“That My House May Be Filled”

Sermon, Trinity 2, 2015, Gospel, Luke 14:15-24
Do you remember the parable of the sower? Jesus was telling His disciples
that the Kingdom of Heaven was like a man sowing seed, some fell on rocky soil,
some on shallow soil, some on soil where the seed grew but was choked by weeds.
Jesus went on to explain to the disciples exactly what He meant by the different
soils. The seed is the Word of God. In the case of the rocky soil before the seed
can take root the devil comes and takes it away. The seed in the shallow soil
represents faith that is fine in good conditions, but in times of trouble, drought
times, it withers away because the roots are too shallow. Then there is the seed
that grows and has good roots, but is choked by weeds, which Jesus says are the
cares of the world.
Jesus is talking about this seed again in our Gospel text today, seed of the
Kingdom that is choked out by other activities. Jesus is having dinner at the
house of the ruler of the Pharisees, one of them says, “Blessed is everyone who
will eat bread in the Kingdom of God.” Jesus could have said, “Amen, brother!
How true that is,” for the Pharisee had said the right words. It will be blessed for
those who eat bread in the Kingdom of God. But Jesus knows what is in a
person’s heart. He could see that the Pharisee took it for granted that he would be
among those who were going to eat bread in God’s Kingdom. Jesus wanted to
warn the Pharisee, and everyone, about taking our position in God’s Kingdom for
granted. So He told the story of the man who invited guests to a great feast.
In this story we have a group of people who have standing invitations to a
feast by this man. They have already been invited. The man sends his servant to
tell them that the feast is now ready, and what is their response? Thanks, but no
thanks. One says, “I’m sorry but my business calls me away. I just bought a field
and need to look at it.” Another says, “I just bought some oxen. I need to check
them out. The third one said, “I just got married. I’d need to spend time with my
new bride, thanks.”
The man was not happy when he hears of all these excuses. He had gone to
a great expense preparing it. He decided he wasn’t going to let the food go to
waste or the feast go uncelebrated. If those invited didn’t want to come, he would
share the feast with others. So he sends his servant to go find people in the streets
and lanes, the blind, crippled, the poor, those who would appreciate a feast. It
didn’t matter. Anyone was welcome. So the servant goes out, spreading the news
of this wonderful feast to anyone who will listen, passing out invitations like a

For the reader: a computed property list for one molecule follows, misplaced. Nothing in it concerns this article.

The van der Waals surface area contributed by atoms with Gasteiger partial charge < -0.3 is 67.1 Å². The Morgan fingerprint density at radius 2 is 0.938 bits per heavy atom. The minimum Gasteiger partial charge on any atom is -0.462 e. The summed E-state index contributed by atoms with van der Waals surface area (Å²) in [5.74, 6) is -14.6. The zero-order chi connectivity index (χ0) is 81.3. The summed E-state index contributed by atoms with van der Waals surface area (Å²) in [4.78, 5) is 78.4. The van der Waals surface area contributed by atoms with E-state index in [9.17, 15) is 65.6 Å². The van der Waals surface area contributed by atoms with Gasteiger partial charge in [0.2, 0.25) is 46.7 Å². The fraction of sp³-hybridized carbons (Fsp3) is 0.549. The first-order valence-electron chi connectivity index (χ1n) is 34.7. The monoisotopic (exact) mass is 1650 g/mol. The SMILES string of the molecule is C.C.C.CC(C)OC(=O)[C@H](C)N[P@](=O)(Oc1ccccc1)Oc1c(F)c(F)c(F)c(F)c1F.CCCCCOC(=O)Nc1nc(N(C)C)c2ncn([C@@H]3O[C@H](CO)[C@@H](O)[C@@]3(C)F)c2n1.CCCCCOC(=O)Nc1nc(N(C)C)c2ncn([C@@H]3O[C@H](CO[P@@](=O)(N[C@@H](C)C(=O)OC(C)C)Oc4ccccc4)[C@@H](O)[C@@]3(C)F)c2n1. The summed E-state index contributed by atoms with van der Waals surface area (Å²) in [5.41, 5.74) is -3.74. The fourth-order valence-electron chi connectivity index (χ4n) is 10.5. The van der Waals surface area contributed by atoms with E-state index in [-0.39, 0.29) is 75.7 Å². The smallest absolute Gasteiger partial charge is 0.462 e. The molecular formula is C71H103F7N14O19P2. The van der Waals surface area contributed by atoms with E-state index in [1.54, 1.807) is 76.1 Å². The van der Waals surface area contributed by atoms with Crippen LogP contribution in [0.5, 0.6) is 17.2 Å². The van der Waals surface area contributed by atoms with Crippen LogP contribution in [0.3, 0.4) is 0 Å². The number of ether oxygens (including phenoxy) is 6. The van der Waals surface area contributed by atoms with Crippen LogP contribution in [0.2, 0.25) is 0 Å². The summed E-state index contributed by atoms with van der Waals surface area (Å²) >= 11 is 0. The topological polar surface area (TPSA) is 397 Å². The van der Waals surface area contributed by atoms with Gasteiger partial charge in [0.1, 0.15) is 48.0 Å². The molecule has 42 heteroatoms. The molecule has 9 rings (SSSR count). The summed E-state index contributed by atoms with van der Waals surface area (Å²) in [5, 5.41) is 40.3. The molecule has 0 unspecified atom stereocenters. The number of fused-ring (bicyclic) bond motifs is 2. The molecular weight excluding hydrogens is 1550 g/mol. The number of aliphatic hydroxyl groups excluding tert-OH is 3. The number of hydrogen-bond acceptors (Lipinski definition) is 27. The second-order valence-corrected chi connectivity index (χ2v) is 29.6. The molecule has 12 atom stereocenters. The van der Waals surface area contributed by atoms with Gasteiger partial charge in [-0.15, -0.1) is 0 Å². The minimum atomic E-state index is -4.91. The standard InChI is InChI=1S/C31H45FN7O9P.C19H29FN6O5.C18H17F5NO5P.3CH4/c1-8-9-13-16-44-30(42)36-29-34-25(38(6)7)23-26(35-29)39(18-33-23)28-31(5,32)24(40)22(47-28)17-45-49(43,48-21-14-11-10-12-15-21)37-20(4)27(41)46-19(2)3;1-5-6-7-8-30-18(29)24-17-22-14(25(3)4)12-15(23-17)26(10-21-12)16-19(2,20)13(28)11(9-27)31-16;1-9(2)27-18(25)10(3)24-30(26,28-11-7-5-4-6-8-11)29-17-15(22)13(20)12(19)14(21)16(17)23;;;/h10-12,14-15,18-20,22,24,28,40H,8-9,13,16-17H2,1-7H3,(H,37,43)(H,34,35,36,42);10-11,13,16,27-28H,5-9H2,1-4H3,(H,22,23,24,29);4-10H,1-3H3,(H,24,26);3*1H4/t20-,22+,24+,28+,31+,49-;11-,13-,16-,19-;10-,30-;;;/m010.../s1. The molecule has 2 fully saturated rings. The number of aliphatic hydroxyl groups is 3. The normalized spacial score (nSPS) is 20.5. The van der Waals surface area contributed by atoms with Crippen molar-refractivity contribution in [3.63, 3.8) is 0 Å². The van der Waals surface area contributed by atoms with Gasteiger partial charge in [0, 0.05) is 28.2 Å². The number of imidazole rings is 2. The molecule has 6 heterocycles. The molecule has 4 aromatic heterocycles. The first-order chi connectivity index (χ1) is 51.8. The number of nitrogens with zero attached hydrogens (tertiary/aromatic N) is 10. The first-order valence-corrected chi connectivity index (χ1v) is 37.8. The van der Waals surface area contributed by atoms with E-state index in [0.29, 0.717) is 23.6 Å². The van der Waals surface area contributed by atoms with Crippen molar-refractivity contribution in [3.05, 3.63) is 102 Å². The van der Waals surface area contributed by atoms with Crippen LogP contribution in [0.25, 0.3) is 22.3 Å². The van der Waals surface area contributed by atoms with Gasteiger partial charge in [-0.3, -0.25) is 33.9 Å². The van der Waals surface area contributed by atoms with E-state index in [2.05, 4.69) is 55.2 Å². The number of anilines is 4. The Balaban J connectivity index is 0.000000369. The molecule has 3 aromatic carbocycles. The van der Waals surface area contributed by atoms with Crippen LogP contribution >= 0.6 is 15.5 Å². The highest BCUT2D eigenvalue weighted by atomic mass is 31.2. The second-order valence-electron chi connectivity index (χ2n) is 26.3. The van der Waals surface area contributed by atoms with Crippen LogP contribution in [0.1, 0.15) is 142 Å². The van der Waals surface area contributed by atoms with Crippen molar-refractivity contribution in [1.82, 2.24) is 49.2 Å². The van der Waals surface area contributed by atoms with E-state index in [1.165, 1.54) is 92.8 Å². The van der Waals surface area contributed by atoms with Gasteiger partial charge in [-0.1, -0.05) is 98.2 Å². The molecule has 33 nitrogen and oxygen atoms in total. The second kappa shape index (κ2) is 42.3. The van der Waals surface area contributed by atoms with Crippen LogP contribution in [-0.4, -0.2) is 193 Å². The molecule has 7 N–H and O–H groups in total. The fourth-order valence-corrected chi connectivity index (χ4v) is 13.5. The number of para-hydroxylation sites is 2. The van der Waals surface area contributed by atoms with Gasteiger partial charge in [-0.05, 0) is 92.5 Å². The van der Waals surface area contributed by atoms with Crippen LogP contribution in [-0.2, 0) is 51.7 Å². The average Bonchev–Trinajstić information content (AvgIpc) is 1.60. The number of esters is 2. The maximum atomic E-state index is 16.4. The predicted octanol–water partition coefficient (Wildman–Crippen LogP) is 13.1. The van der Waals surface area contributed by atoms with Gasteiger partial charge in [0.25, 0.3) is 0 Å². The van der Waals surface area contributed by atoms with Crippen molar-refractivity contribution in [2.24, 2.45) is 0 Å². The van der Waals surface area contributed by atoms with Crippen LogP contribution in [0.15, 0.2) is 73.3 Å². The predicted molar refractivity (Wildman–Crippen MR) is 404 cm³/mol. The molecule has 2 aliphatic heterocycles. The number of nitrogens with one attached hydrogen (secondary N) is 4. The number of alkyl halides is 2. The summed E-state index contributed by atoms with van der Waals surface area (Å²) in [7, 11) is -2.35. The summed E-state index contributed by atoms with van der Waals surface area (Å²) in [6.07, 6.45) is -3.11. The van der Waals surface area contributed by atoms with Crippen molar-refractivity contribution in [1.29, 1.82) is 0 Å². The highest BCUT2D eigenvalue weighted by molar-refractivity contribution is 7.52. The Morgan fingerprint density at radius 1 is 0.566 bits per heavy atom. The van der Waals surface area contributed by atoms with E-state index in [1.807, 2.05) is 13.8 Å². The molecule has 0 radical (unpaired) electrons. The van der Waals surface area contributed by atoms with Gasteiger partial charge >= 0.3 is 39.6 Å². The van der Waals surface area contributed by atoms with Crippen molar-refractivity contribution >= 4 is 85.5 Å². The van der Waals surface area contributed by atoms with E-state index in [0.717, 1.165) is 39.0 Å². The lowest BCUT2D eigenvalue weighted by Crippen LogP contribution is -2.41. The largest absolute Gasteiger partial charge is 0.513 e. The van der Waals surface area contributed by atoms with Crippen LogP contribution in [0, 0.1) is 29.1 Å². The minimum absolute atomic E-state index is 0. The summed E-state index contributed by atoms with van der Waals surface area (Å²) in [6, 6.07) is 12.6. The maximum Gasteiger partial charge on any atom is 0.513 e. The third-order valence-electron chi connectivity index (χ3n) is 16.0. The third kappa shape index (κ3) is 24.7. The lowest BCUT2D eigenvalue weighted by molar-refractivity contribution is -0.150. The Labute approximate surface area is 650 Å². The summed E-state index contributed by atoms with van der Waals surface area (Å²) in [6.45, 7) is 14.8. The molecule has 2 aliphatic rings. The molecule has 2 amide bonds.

sidewalk club promoter in Times Square. Some accept the invitations, some
didn’t. Who knows why? Maybe some are too proud to accept a free meal. When
the man throwing the feast finds out that there is plenty room for more, he sends
his servant out again, this time going way out, to the highways going to foreign
countries, to the hedges where the homeless sleep, compelling people to come in.
The host is determined to have no empty seat. This was going to be some
celebration, the best ever. Those people who decided not to come won’t know
what they are missing. The host says, “I tell you, none of those men who were
invited shall taste my banquet.”

Jesus was probably hoping that the Pharisees listening would plug
themselves into the story. For the Pharisees and the people from which they came
were the ones who had the first invitation to God’s Kingdom. Out of all the people
of the earth, God invited their ancestor Abraham to the banquet. God had
promised Abraham and Isaac and Jacob/Israel, that he would make a nation of
them, bless them, that from their descendants would come the Savior, the
Messiah, the Christ, who would bless all the nations. Abraham accepted the
invitation. He believed God, that He would give Him and Sarah a son when he
was an old man and she was way past childbearing age. He accepted the
invitation by faith. And God counted Abraham’s faith in the promised Messiah as
righteousness. Abraham kept that invitation with him his whole life. And he
passed it on to Isaac his son, and Isaac to his sons, and Jacob to his sons. And
Jacob became a great nation–Israel–freed by God from slavery in Egypt to go to
the promised land. The people of Israel were God’s invited, chosen people. They
had the promise of the great feast to come when the promised Savior, the
Messiah, would come to them. But, like the men with various excuses in the
parable, when He came to them they had better things to do. When Jesus came
announcing the in-breaking Kingdom of God in His teaching and preaching of the
Gospel, they rejected His invitation. They said no, go away, we have our own feast
going on.
Do you remember the story of the rich young man who asked Jesus what
he could do to inherit eternal life? Jesus told him to sell everything he had and
give it to the poor and come follow Him. The rich man went away sad, because he
valued his possessions, his fields and oxen and his family life over following
Jesus. And not just rich people rejected Him. Most did, especially.
Jesus came to His people, Israel, the people with the invitation going back
to Abraham, but most did not receive Him and His announcement that the feast
was ready. Some accepted the invitation, His disciples. But most did not. Most
rejected the invitation. Most rejected the messenger, Jesus. They killed the bearer
of good news to them.
So when He had risen from the dead He instructed His disciples to go and
make disciples of all nations, baptizing them and teaching them to hold onto all
that He had commanded them. (Matthew 28:18). In Acts chapter one, right
before Jesus ascends into heaven, He tells His disciples that they will bring His
invitation to the banquet starting in Jerusalem, and then radiating out from
there to all of Judea and Samaria, and to the end of the earth. (Acts 1:8) They
would go out to the highways and hedges and bring the message of salvation
through faith in Jesus to the whole world, to the sin-sick world, crippled with